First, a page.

100th Mexican wolf pup fostered into the wild

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Partners in Mexican wolf recovery have fostered the 100th pup into the wild, marking a major milestone for the program.

The 100th pup and two of its siblings were fostered from the Living Desert Zoo & Gardens State Park in Carlsbad, N.M. into a wild den in Arizona on Thursday, April 25, 2024.

This event kicked off the 9th year of Mexican wolf fostering. Fostering is a proven method used by the Mexican Wolf Interagency Field Team to increase genetic diversity in the wild Mexican wolf population.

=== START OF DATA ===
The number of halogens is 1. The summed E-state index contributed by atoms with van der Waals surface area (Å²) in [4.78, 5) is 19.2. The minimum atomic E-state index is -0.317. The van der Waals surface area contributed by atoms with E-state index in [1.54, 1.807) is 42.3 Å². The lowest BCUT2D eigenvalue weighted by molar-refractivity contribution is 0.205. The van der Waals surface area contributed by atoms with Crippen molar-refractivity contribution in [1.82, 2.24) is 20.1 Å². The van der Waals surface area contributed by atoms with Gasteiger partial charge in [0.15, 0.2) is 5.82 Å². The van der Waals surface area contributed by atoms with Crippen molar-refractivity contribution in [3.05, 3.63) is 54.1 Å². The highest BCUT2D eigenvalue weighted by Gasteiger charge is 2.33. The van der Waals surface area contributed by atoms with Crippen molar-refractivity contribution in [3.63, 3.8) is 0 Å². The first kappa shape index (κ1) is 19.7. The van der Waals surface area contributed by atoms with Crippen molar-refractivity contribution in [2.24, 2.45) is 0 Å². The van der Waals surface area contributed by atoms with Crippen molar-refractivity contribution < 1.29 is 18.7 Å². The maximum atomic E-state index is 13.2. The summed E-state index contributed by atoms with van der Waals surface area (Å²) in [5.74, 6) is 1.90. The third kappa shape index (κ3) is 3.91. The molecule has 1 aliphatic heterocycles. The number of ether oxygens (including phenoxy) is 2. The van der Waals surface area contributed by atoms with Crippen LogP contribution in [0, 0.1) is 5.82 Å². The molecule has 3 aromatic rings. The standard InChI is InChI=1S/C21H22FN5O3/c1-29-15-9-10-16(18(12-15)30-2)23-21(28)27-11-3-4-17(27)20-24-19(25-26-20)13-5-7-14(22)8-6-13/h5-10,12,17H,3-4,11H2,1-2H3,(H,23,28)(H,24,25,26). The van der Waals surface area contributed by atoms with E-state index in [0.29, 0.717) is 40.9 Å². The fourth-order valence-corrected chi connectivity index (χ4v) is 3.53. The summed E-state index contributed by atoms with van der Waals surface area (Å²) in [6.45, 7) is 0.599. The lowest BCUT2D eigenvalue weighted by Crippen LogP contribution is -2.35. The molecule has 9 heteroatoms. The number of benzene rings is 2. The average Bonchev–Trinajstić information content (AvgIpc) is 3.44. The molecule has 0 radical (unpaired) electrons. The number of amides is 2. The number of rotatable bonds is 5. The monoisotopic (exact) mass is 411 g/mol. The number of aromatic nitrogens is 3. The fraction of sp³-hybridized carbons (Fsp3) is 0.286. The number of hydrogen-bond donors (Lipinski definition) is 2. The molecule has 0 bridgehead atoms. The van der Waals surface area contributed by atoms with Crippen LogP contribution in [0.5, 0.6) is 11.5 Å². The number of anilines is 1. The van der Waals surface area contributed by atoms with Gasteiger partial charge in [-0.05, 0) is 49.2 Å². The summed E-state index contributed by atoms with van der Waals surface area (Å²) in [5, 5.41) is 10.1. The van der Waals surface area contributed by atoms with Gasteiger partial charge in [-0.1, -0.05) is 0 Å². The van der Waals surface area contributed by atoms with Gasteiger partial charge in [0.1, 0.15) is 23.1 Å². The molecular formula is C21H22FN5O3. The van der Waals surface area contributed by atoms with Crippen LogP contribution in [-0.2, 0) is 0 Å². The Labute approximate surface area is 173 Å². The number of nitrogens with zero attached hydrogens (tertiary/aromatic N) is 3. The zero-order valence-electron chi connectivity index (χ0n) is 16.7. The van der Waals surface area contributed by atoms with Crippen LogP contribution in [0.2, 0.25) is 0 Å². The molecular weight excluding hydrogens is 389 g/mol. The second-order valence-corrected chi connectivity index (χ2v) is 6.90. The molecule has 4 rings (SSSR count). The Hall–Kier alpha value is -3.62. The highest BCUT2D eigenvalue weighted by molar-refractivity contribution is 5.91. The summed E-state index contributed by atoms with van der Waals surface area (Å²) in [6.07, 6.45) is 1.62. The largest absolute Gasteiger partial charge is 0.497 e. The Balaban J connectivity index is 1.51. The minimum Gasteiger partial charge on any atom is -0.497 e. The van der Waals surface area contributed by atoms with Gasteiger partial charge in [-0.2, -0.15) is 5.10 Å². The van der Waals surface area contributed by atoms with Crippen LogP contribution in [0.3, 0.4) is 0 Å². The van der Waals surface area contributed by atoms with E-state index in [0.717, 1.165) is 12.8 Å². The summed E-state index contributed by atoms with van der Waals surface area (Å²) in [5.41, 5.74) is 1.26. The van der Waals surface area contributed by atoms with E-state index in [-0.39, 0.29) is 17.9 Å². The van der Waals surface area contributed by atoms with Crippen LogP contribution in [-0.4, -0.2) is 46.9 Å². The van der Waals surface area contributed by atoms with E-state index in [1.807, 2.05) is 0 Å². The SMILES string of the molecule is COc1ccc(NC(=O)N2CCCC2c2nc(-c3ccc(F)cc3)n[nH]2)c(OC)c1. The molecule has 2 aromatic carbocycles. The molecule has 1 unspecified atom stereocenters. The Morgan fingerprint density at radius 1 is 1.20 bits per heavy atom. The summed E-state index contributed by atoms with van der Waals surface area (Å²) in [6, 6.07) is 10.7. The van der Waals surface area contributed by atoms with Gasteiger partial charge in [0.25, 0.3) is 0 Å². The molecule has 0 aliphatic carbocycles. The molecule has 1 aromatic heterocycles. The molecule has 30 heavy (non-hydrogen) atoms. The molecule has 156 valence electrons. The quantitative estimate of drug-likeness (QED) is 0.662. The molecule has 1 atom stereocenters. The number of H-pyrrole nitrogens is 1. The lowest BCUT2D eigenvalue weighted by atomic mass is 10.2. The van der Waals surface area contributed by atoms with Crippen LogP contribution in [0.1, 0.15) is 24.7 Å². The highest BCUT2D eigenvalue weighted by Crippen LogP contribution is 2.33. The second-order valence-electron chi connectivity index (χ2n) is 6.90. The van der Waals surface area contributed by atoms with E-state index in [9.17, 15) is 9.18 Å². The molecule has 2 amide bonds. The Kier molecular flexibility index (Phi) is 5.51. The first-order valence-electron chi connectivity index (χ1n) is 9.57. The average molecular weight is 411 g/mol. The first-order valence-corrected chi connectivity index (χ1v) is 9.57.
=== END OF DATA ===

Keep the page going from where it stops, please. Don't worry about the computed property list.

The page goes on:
Allison Greenleaf, biologist with the Mexican Wolf Recovery Program, was at both the first Mexican wolf fostering in 2014 and the 100th this year. "It's pretty neat to be a part of this major moment," said Greenleaf. 

The pups were fostered into a pack where the breeding male is a foster. Overall, fostering has proven successful, with a minimum of 18 pups surviving to two years of age (from 83 fosters released between 2016 and 2022). The 2022 Mexican Wolf Recovery Plan calls for 22 released wolves to survive to breeding age to achieve recovery. 

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Endangered and/or Threatened species